June 10, 2013
A multitude of symptoms yields a multitude of possibilities. Find out what could be causing a decrease in your horse’s performance.
I have a 12-year-old Quarter Horse gelding that I have had since he was 2. When he was 4, I began training him for barrels, which he did quite well. He was very flexible and had excellent turns. However, around age 7 or 8, his performance declined. He began to turn stiffly and was very moody when ridden. In the last couple of years, he has begun to cringe when I cinch him, walking stiff and wild eyed, and waiting to set back. This even occurred after a month layoff.
We have tried hock injections and different pads, girths and saddles. We even contacted a chiropractor to adjust his hips. The chiropractor said my horse’s neck and sternum were out of place, and he has continued to adjust them monthly.
The muscles on his underline will get hard, and you can press and he begins to move. This never gets better, even after layoff or an examination from the veterinarian or chiropractor. We are at our wit’s end. When I ride him, he feels off, and I can’t pinpoint where. Please help. He is a sweet horse and is too nice to retire. I would really like to find the problem.
For the answer to this question, we consulted Dr. Manuel Himenes with the American Association of Equine Practitioners.
These types of longstanding problems are a challenge to diagnose. The clinical signs that you have described can be caused by many disorders. Muscle metabolism disorders, genetic disease, occult lameness and gastric ulcers are just some of the problems that come to mind.
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Does he have any of the Impressive bloodline? If he does, has he or his parents been tested for the hyperkalemic periodic paralysis (HYPP) gene? If he is negative for HYPP I would begin by doing a basic blood panel, paying close attention to muscle enzymes creatinine kinase (CK), aspartate aminotransferase (AST) and electrolytes. If these enzymes and electrolytes are within the normal range, the blood chemistries should be repeated after exercise. If they are still within the normal range, it is unlikely that the horse is tying up. If the enzymes are significantly elevated, he may be having episodes of exertional rhabdomyolysis or “tying-up” syndrome. Rhabdomyolysis can be genetic or diet related. Deficiencies of Vitamin E and/or selenium can cause this syndrome and can be diagnosed with a blood test. If your horse has genetic predisposition to tying up, the diagnosis can only be made by muscle biopsy. Treatment of these conditions is done through dietary therapy.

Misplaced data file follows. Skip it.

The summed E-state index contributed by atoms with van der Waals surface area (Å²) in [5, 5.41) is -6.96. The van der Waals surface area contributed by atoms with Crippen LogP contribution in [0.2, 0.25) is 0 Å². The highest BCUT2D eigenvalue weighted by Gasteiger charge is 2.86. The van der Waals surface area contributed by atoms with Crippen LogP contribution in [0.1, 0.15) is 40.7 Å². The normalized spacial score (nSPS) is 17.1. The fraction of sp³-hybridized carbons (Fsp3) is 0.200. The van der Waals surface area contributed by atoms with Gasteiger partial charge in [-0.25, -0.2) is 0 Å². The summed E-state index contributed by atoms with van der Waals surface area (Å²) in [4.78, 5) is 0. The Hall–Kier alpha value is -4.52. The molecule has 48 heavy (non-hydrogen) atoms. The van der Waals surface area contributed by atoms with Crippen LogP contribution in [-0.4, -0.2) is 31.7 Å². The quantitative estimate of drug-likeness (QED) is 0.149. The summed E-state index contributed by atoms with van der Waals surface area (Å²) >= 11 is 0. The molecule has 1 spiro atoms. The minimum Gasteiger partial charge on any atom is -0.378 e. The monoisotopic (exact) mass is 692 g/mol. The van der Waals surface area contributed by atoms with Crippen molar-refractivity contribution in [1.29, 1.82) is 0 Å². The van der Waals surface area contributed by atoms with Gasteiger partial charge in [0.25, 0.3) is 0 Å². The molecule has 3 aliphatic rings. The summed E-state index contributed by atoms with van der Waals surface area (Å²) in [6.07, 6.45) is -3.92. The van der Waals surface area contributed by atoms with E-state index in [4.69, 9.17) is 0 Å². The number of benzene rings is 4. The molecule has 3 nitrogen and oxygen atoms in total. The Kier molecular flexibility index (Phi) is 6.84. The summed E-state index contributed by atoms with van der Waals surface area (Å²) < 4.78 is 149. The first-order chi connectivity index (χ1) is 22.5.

If the muscle enzyme tests are negative, a careful lameness exam would be a good next step. This exam should involve watching the horse go in hand, on the longe line in both directions and possibly under saddle. A hoof tester exam should be done on all four hooves along with fetlock, carpal (knee) and hock flexions. If any lameness is noted, diagnostic analgesia — nerve blocks — can be done. If the lameness can be localized with the nerve blocks, radiographs and /or ultrasound exams are warranted. If no lameness is noted on exam, nerve block of both front feet may be done to conclusively rule out laminitis. If theses tests do not localize a painful area, referral for advanced diagnostic techniques may be needed.
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Dr. Bertone’s work a few years ago showed that horses with gastric ulcers can have a multitude of clinical signs. After ruling out other sources of pain, ulcers should be considered. I prefer to examine the stomach with an endoscope. However, there are fecal occult blood tests that have been shown to be useful in diagnosing gastric ulcers.
Rib fractures, vertebral fractures, arthritis of the vertebral facets and sternal fractures are also disorders that could cause the signs you are seeing. Contact your veterinarian and discuss a diagnostic plan that you are comfortable with. Once you have a diagnosis, you can then proceed with treatment and hopefully get you and your horse working together again.
— Dr. Manuel Himines, member of the American Association of Equine Practitioners.
*AQHA and the provider of this information are not liable for the inherent risks of equine activities. We always recommend consulting a qualified veterinarian and/or an AQHA Professional Horseman.